Electronic Transition Energy Level Diagram

    You can see the magnitude of energy associated with each type of electronic transition in the following diagram:

    Electronic Transitions A diagram showing the associated with the four types of electronic transitions StudySmarterFig. 3 - A diagram showing the energy associated with the four types of electronic transitions.

    We can order the electronic transitions in terms of their associated energy:

    Electronic Transitions A table showing the energy order of electronic transitions StudySmarterFig. 4 - A table showing the energy order of electronic transitions.

    Remember that the energy associated with an electron transition is the energy difference between the ground state and the excited state.

    Electronic Transitions Formula

    So, σ → σ* transitions require more energy than, for example, n π* transitions. Can we show this quantitively? The answer is yes - using a formula for electronic transitions.

    Remember that electronic transitions occur when outer-shell electrons absorb energy from photons in electromagnetic radiation. The energy of the photon absorbed equals the energy difference between the electron's ground state and its excited state. Electromagnetic radiation exists over a vast spectrum, and the energy of the photon relates to its wavelength. Hence, different electronic transitions absorb radiation with different wavelengths.

    • The shorter the wavelength of the radiation, the higher its energy.
    • The longer the wavelength of the radiation, the lower its energy.
    • For example, this means that σ → σ* transitions absorb radiation with a shorter wavelength than, say, n π* transitions.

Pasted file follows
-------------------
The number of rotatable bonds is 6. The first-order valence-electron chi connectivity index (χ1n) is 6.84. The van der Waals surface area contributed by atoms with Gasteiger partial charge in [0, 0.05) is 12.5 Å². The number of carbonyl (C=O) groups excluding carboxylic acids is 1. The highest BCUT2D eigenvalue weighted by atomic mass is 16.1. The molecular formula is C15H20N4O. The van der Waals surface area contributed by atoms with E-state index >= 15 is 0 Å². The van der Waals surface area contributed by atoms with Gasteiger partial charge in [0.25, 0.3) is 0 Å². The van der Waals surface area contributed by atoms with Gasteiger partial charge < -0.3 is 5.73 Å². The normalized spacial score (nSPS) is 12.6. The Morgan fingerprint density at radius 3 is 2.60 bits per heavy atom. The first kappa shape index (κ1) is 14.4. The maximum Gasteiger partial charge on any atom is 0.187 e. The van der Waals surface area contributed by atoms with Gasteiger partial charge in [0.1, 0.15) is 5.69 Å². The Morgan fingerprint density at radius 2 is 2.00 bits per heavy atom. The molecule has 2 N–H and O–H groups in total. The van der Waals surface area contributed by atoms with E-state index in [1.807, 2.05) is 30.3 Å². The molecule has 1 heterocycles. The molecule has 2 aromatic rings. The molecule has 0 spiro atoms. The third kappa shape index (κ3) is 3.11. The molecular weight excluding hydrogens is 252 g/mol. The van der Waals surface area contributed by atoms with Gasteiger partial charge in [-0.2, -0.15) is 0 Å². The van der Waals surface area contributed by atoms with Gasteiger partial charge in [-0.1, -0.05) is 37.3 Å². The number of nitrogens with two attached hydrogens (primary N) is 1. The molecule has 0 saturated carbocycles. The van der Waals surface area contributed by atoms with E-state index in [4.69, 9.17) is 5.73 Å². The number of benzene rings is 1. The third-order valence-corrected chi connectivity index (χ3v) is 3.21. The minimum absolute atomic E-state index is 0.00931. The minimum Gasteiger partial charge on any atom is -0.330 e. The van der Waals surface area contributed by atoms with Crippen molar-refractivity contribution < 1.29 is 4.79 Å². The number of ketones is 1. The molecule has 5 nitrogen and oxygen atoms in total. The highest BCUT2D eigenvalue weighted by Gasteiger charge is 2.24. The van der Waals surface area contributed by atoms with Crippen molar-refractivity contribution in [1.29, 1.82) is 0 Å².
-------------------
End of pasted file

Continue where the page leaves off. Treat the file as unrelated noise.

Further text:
We can use spectroscopy to find out the energy of the radiation absorbed by a molecule, atom, or solution to determine the energy of its electronic transitions, by looking at the spectra that this technique produces. Spectra show the wavelength of the absorbed light waves. Electromagnetic radiation wavelength and energy are related by a simple formula:



    • E is the energy of the radiation, in Joules, J.
    • h is Planck's constant, which equals 6.63 × 10-34 J s.
    • c is the speed of light, which equals 3.00 × 108 m s-1.
    • λ is the wavelength of the photon, in meters, m.

    Try deriving the formula above yourself by combining the equation involving the frequency and wavelength of a photon, and the speed of light ( \(c=\lambda v\) ), with Planck's equation ( \(E=hv\) ). Here's how:

    1. Rearrange the first equation to find v: $$v=\frac{c}{\lambda}$$
    2. Then, substitute this into Planck's equation: $$E=hv$$ $$E=h\frac{c}{\lambda}$$

    A molecule absorbs light with a wavelength of 124 nm. Calculate the energy used in the electronic transition.

    To answer this question, we simply put our value of wavelength into the formula we learned above. However, we need to check our units carefully. We are given wavelength in terms of nanometers (nm), not meters (m). To convert nanometers into meters, we divide by 109: